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Risen Review (PS4)

Risen PS4 Review

Risen (PC, Xbox 360, PlayStation 4, Xbox One, Nintendo Switch)
Developer: Piranha Bytes
Publisher: THQ Nordic
Released: October 2, 2009 (PC), February 23, 2010 (360), January 24, 2023 (PS4, Xbox One, Switch)
ESRB: M – Mature

Risen first released on PC back in October 2009, and came to Xbox 360 in North America in February 2010. The 360 version was plagued with issues and was all around a vastly inferior version of the game.

Now, as of January 24, 2023, Risen has arrived on PS4, Xbox One and Nintendo Switch.

We’re not looking at a remastered or remade version here, this is simply a port of the PC version with some polishing. So, it’s important to judge it for what it is, and not what it isn’t.

While it’s just a port, it’s the first time Risen has been actually (well mostly) playable on console and the first time on a PlayStation or Nintendo system. If you’re a fan of this kind of European RPG as a console gamer, then that’s certainly good enough.

I said mostly above because within my first five hours of playing, I had to close the game and open it back up again due it freezing at least five times. And it’s been a continuing thing. There doesn’t seem to be any rhyme or reason for it; sometimes it freezes after saving, sometimes when just walking, or after combat.

It’s annoying, but not game breaking. I do recommend saving every couple of minutes or so.


We’ll keep this short, sweet and spoiler free even though it’s over a decade old at this point.

The game begins with you, a nameless stowaway on an Inquisition ship, awakening on an island beach after the ship crashes.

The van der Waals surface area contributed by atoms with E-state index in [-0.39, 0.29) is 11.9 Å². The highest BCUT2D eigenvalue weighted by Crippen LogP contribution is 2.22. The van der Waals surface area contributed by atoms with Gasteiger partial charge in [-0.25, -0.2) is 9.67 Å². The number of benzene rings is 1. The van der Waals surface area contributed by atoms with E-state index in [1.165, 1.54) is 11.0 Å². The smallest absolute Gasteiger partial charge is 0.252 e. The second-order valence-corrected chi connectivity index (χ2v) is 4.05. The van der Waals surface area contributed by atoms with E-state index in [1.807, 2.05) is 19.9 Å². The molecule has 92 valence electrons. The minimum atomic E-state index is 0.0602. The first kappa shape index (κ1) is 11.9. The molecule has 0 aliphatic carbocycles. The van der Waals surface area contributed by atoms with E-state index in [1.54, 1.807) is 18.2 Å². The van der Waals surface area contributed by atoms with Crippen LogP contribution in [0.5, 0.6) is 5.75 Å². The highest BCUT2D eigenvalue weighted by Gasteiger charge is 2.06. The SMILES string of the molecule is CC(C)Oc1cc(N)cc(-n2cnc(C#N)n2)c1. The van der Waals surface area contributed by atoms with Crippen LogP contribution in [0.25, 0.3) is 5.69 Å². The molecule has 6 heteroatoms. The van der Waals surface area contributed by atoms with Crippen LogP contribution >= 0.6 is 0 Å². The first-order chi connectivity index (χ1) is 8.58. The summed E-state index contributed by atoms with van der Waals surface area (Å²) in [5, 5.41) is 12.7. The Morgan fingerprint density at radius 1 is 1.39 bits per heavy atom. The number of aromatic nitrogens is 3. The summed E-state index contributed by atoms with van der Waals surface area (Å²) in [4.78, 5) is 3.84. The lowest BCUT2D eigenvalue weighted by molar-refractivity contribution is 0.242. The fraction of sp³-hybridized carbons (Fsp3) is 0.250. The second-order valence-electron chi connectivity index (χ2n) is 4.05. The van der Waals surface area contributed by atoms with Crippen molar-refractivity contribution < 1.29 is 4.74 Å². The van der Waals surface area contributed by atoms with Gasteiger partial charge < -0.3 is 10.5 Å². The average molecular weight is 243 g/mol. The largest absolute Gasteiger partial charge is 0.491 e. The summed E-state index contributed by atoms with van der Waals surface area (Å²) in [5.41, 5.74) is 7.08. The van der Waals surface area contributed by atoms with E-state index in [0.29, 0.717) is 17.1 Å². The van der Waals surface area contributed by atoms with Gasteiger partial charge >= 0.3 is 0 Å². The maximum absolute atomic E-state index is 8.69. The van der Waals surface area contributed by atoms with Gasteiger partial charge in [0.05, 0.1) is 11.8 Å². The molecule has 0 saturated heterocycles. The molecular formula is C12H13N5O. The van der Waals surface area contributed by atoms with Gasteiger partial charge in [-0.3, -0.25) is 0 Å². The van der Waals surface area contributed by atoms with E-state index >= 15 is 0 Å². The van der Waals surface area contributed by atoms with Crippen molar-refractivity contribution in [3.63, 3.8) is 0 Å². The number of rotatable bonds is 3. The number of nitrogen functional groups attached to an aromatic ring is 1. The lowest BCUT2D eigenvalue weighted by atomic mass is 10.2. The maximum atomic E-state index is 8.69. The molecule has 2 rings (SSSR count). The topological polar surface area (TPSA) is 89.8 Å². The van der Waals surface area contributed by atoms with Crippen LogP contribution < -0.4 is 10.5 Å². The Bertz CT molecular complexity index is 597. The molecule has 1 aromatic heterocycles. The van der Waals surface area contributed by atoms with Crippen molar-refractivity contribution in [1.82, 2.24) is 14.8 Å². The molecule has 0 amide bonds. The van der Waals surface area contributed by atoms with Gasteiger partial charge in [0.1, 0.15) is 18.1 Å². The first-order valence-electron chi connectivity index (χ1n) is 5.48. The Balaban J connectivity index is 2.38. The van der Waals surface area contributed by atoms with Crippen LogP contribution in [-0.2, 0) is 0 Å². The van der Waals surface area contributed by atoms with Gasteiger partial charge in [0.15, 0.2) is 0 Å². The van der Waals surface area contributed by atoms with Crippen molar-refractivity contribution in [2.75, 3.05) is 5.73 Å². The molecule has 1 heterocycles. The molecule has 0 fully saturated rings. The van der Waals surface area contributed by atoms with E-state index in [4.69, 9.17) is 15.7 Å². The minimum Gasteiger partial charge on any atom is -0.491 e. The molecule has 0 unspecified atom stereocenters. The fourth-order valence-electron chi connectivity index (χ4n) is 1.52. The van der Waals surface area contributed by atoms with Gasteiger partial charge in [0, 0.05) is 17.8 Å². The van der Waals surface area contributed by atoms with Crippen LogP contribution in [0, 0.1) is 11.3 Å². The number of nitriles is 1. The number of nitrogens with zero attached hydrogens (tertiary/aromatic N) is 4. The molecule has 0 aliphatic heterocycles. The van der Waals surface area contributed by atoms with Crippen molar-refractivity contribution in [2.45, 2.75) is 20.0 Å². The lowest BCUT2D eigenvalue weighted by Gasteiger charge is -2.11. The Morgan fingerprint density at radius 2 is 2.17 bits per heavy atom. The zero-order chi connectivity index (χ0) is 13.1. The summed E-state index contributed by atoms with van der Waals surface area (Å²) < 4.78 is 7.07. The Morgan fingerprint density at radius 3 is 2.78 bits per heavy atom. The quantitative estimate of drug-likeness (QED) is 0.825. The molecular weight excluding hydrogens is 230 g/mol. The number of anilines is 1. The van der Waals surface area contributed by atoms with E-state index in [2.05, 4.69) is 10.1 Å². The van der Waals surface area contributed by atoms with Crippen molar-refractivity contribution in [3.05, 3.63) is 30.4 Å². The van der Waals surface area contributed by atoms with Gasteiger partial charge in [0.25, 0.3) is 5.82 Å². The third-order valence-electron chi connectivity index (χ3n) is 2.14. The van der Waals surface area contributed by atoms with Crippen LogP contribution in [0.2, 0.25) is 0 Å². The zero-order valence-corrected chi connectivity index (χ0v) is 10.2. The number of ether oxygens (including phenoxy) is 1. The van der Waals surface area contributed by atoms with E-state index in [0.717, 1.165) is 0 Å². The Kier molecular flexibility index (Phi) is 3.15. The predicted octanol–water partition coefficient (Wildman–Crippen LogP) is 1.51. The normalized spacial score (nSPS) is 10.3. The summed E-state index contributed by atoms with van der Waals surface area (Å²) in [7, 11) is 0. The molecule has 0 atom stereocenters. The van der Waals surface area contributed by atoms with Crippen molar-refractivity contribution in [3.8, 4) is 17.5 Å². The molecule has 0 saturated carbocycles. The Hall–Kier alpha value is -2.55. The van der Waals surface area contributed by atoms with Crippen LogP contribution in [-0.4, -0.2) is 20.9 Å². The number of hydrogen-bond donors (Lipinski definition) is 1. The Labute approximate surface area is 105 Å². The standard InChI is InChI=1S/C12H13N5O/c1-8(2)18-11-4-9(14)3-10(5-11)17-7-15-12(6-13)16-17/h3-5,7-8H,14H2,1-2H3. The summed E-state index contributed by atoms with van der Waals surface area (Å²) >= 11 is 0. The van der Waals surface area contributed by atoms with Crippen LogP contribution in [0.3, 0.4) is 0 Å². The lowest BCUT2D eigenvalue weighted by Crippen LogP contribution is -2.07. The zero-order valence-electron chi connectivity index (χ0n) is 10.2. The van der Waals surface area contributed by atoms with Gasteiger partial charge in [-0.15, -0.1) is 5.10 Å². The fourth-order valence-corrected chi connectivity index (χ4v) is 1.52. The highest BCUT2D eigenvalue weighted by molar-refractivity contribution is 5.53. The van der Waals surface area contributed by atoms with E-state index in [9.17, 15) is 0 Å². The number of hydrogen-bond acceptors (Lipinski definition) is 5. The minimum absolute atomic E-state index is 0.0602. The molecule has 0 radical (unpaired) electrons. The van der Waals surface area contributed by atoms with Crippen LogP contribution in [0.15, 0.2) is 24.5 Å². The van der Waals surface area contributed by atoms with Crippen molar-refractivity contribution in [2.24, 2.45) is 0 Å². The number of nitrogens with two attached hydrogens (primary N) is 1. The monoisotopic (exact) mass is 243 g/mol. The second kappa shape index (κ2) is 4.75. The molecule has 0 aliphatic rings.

You are then tasked with exploring this island that you know nothing about and the politics of it. And surviving in a brutal land.

Two factions exist on this island, each out to loot the ruins that have risen. There’s the Bandits, led by Don Esteban. Before the Inquisition began, the island, Faranga, was ran by the Don out of Harbor Town. While the Don has some men still in Harbor Town, his main camp is out in the swamps now.

The other faction is the Inquisition, which is a hybrid military-religious order led by the High Council under the direction of Inquisitor Mendoza.

You can join either of these factions, which offers up some replayability. However, even if you wish to join the Bandits, if you’re not careful in the beginning you could find yourself captured by one of the Inquisitions Warrior of the Order. They’ll take you to the Monastery and force you to become a Warrior of the Order recruit.

The story unfolds over four chapters where you’ll learn more about the factions, Faranga, and ultimately the real threat which puts you on a path to save the world.

It’s an RPG, one with a big emphasis on exploration, and the story unfolds slowly. The slow start to it helps build the world as you get to know various characters, which helps to create a connection to them and thus a reason why you might want to save this land and help these people.

The story that unfolds certainly isn’t a masterpiece by any means, but its serviceable enough to keep you interested in seeing it to its conclusion.


Unlike a lot of modern games, Risen doesn’t hold your hand any. There’s no constant on-screen map or compass with a waypoint telling you where to go next and what to do.

A large chunk of the gameplay here is you being the character and putting in the work. You’re going to have to explore the island, the town, and so-on.

NPC’s aren’t standing around with exclamation points over their heads letting you know you need to talk to them. So you talk to everyone. Some will give you quests, some won’t. Unless you’re using a guide, a large part of the game is figuring out what to do next.

Side quests are typical side quests in a lot of cases. Sometimes, doing enough of certain side quests are going to help you advance the main story. You don’t know, so you just have to do them.

There’s a definite charm to that style, and sadly it’s one we don’t see much of anymore. Nowadays, a lot of games tend to like to dumb things down too much and beat you over the head with here’s what you should be doing and where to find it at.

If you don’t like exploring and figuring things out for yourself, you’re not going to like Risen at all.